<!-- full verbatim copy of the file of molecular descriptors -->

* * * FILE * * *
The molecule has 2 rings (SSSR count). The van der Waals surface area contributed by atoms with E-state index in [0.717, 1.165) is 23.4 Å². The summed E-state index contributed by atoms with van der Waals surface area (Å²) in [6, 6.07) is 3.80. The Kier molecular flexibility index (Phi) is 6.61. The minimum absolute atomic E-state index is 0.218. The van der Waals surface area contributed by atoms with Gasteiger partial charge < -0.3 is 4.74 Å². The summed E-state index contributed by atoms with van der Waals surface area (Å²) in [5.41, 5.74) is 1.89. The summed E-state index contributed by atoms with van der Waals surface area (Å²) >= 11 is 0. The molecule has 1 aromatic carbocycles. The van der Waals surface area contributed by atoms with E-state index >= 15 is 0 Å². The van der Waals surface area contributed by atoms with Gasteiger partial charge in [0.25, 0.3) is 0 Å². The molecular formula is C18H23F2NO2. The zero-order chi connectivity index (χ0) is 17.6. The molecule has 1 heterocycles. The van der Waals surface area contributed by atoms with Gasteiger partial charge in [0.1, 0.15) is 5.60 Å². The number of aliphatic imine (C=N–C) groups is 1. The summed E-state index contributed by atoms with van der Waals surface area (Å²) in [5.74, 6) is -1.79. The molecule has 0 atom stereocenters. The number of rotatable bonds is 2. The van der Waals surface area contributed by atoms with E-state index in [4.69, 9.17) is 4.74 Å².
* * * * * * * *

The molecule has 2 rings (SSSR count). The van der Waals surface area contributed by atoms with E-state index in [0.717, 1.165) is 23.4 Å². The summed E-state index contributed by atoms with van der Waals surface area (Å²) in [6, 6.07) is 3.80. The Kier molecular flexibility index (Phi) is 6.61. The minimum absolute atomic E-state index is 0.218. The van der Waals surface area contributed by atoms with Gasteiger partial charge < -0.3 is 4.74 Å². The summed E-state index contributed by atoms with van der Waals surface area (Å²) in [5.41, 5.74) is 1.89. The summed E-state index contributed by atoms with van der Waals surface area (Å²) >= 11 is 0. The molecule has 1 aromatic carbocycles. The van der Waals surface area contributed by atoms with E-state index >= 15 is 0 Å². The van der Waals surface area contributed by atoms with Gasteiger partial charge in [0.25, 0.3) is 0 Å². The molecular formula is C18H23F2NO2. The zero-order chi connectivity index (χ0) is 17.6. The molecule has 1 heterocycles. The van der Waals surface area contributed by atoms with Gasteiger partial charge in [0.1, 0.15) is 5.60 Å². The number of aliphatic imine (C=N–C) groups is 1. The summed E-state index contributed by atoms with van der Waals surface area (Å²) in [5.74, 6) is -1.79. The molecule has 0 atom stereocenters. The number of rotatable bonds is 2. The van der Waals surface area contributed by atoms with E-state index in [4.69, 9.17) is 4.74 Å².